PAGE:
Today kicks off Operation Lifesaver’s 2020 Rail Safety Week in North America. In normal years, Operation Lifesaver and its partners hold events across the country to educate the public on rail safety issues and promote safe actions around railroad tracks. Those efforts will be focused on virtual outreach this year. This is important work because, tragically, hundreds of people are fatally struck by trains in incidents that could have been avoided, and there are far too many close calls. Federal Railroad Administration (FRA) data shows there were 422 total fatalities on US railroads last year, the majority of which were trespassing or highway–rail grade crossing incidents.
It isn’t uncommon to witness risky behavior on or near railroad tracks. Have you ever seen a car, pedestrian, or cyclist ignore warnings that a train is approaching and cross tracks anyway? How about those family photos taken on train tracks? In May, I wrote a blog about the dangers of trespassing and risky behavior at rail grade crossings—behavior I witnessed myself on a recent visit to Alaska.
Railroad tracks are private property, and trespassing is not only unlawful, it’s dangerous. In 2014, the NTSB investigated an accident involving a film crew trespassing on CSX tracks near Jesup, Georgia. The actions of the film crew, who were not authorized to film on CSX right‑of-way, resulted in the death of one crewmember and caused injuries to six others when a freight train passed on the bridge where the crew was filming.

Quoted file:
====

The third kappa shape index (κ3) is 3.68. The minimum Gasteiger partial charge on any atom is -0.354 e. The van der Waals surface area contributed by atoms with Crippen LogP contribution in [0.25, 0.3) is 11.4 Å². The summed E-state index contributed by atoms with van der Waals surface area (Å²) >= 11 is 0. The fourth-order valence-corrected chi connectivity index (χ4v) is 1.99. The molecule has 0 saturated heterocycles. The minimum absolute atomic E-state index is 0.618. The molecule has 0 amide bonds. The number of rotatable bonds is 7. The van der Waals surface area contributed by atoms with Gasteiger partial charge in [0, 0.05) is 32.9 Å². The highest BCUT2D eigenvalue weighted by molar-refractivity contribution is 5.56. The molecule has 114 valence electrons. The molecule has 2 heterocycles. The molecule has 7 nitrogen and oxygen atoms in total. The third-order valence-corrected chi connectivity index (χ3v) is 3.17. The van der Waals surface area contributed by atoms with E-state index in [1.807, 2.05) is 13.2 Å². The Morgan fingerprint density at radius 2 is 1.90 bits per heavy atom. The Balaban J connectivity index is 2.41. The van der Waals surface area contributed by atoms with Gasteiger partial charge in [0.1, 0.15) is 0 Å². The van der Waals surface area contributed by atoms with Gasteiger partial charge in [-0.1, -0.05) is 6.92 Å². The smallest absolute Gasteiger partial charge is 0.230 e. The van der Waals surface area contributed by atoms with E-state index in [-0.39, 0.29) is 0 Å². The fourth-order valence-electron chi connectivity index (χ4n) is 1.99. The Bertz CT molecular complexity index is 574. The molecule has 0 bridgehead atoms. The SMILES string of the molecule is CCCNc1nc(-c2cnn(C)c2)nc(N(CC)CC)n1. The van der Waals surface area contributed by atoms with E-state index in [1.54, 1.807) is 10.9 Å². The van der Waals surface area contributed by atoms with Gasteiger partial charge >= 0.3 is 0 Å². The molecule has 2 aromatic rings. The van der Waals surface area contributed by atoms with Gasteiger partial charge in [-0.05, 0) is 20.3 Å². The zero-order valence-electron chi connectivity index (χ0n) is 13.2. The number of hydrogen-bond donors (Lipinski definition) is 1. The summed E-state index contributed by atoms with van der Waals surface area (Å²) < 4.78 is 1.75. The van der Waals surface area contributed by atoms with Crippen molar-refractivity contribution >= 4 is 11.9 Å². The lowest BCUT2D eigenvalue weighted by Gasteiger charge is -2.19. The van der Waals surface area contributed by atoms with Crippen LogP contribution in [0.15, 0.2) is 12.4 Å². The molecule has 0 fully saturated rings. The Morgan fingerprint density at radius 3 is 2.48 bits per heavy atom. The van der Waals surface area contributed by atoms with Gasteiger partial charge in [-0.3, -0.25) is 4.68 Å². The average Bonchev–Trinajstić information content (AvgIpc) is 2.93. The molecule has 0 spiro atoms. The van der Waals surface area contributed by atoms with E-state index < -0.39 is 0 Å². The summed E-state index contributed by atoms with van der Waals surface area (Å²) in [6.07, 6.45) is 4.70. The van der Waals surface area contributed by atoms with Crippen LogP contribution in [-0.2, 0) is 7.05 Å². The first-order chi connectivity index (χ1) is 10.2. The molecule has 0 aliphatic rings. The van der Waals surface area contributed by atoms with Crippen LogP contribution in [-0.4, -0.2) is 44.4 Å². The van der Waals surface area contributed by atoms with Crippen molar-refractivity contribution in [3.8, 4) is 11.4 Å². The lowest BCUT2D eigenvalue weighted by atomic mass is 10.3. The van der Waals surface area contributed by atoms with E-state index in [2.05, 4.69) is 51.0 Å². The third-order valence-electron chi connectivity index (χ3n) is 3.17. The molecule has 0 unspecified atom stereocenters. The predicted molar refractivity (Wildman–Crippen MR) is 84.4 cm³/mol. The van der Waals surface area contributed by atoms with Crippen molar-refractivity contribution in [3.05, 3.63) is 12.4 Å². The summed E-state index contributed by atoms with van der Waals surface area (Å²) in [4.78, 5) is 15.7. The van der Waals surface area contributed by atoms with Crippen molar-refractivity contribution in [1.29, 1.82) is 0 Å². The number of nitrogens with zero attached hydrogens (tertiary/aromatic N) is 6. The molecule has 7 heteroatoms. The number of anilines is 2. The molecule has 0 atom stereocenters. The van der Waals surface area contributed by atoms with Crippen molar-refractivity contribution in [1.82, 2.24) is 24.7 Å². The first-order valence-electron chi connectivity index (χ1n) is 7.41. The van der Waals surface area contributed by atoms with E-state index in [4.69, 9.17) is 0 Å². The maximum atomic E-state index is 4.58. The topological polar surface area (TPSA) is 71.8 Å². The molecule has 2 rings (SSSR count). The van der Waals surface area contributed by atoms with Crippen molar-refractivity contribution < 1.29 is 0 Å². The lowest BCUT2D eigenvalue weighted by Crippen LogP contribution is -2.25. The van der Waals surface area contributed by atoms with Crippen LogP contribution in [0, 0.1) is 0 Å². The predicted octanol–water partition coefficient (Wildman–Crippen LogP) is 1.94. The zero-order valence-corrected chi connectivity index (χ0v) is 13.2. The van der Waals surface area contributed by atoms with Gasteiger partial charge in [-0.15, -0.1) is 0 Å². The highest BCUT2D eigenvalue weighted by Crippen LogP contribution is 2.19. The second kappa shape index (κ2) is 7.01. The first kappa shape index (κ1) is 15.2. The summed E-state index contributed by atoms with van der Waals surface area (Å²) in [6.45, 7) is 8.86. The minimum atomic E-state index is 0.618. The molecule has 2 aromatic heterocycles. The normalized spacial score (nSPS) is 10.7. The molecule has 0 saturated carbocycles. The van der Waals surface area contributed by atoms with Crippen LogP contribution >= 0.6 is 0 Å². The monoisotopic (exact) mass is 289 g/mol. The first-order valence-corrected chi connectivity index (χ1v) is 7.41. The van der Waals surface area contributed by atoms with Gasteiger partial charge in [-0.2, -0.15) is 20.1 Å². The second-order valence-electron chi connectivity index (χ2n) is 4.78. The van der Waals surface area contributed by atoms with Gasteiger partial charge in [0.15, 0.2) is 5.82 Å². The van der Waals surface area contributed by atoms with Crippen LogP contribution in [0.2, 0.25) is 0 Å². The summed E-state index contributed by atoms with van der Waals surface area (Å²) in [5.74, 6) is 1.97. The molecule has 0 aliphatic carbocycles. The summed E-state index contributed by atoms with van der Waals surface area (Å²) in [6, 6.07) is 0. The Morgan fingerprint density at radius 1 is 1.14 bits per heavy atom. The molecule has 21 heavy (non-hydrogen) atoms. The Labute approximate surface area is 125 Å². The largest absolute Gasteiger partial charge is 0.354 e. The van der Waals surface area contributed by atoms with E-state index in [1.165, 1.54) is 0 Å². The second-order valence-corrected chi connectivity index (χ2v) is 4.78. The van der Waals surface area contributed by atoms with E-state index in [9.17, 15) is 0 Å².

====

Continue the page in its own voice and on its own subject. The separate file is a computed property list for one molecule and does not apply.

Trains have the right of way to pass through highway–rail grade crossings without stopping for road traffic. In fact, it’s our responsibility—the road users—to stop for train traffic. There are both passive and active highway–rail grade crossings. At passive crossings, signage will warn road users to be vigilant when crossing tracks and to look for oncoming trains. At active crossings, often found in more populated areas, flashing lights, audible alarms, and automatic gates will warn of an approaching train. If you are a Waze user, the app will now alert drivers that they are approaching railroad crossings.
Have you ever noticed the blue and white signs posted near grade crossings? The Emergency Notification System (ENS) signs include a phone number and the crossing’s USDOT number so the railroads can be notified of an emergency or warning device malfunction. If, for some reason, you become stuck on the tracks at a grade crossing, immediately get out of your vehicle and move to safety. Then, find this sign to alert the railroad. If you do not see a sign, call 911.
I think it’s also important to mention that September is National Suicide Prevention Awareness Month. This year has been challenging for all of us and paying attention to our mental health is more important than ever. There are resources that can help: The National Suicide Prevention Lifeline (1-800-273-8255) is available 24/7 for English or Spanish speakers, and for those who are hard of hearing. There is absolutely nothing wrong with seeking support when we’re feeling vulnerable.
Let’s take care of ourselves—and each other—and take rail safety seriously. Remember: trains are heavy, moving fast, and take over a mile to come to a stop. It’s up to us to obey warnings, be vigilant, and stay off the tracks.